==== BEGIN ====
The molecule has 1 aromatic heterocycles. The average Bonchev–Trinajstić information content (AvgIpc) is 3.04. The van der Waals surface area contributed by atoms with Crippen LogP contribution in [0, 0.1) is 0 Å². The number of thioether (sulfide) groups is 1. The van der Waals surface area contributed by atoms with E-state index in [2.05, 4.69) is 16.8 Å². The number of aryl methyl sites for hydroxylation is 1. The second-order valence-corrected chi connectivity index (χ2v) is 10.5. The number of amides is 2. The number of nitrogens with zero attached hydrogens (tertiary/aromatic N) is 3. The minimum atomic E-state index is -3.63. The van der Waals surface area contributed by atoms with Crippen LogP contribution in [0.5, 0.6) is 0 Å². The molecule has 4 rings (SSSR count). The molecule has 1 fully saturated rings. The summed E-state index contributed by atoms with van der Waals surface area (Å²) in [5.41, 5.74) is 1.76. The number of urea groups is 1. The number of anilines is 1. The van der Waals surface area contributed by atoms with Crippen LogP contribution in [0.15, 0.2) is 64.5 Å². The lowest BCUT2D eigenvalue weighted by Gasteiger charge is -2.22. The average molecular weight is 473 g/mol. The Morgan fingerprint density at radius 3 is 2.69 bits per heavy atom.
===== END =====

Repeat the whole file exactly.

The molecule has 1 aromatic heterocycles. The average Bonchev–Trinajstić information content (AvgIpc) is 3.04. The van der Waals surface area contributed by atoms with Crippen LogP contribution in [0, 0.1) is 0 Å². The number of thioether (sulfide) groups is 1. The van der Waals surface area contributed by atoms with E-state index in [2.05, 4.69) is 16.8 Å². The number of aryl methyl sites for hydroxylation is 1. The second-order valence-corrected chi connectivity index (χ2v) is 10.5. The number of amides is 2. The number of nitrogens with zero attached hydrogens (tertiary/aromatic N) is 3. The minimum atomic E-state index is -3.63. The van der Waals surface area contributed by atoms with Crippen LogP contribution in [0.5, 0.6) is 0 Å². The molecule has 4 rings (SSSR count). The molecule has 1 fully saturated rings. The summed E-state index contributed by atoms with van der Waals surface area (Å²) in [5.41, 5.74) is 1.76. The number of urea groups is 1. The number of anilines is 1. The van der Waals surface area contributed by atoms with Crippen LogP contribution in [0.15, 0.2) is 64.5 Å². The lowest BCUT2D eigenvalue weighted by Gasteiger charge is -2.22. The average molecular weight is 473 g/mol. The Morgan fingerprint density at radius 3 is 2.69 bits per heavy atom.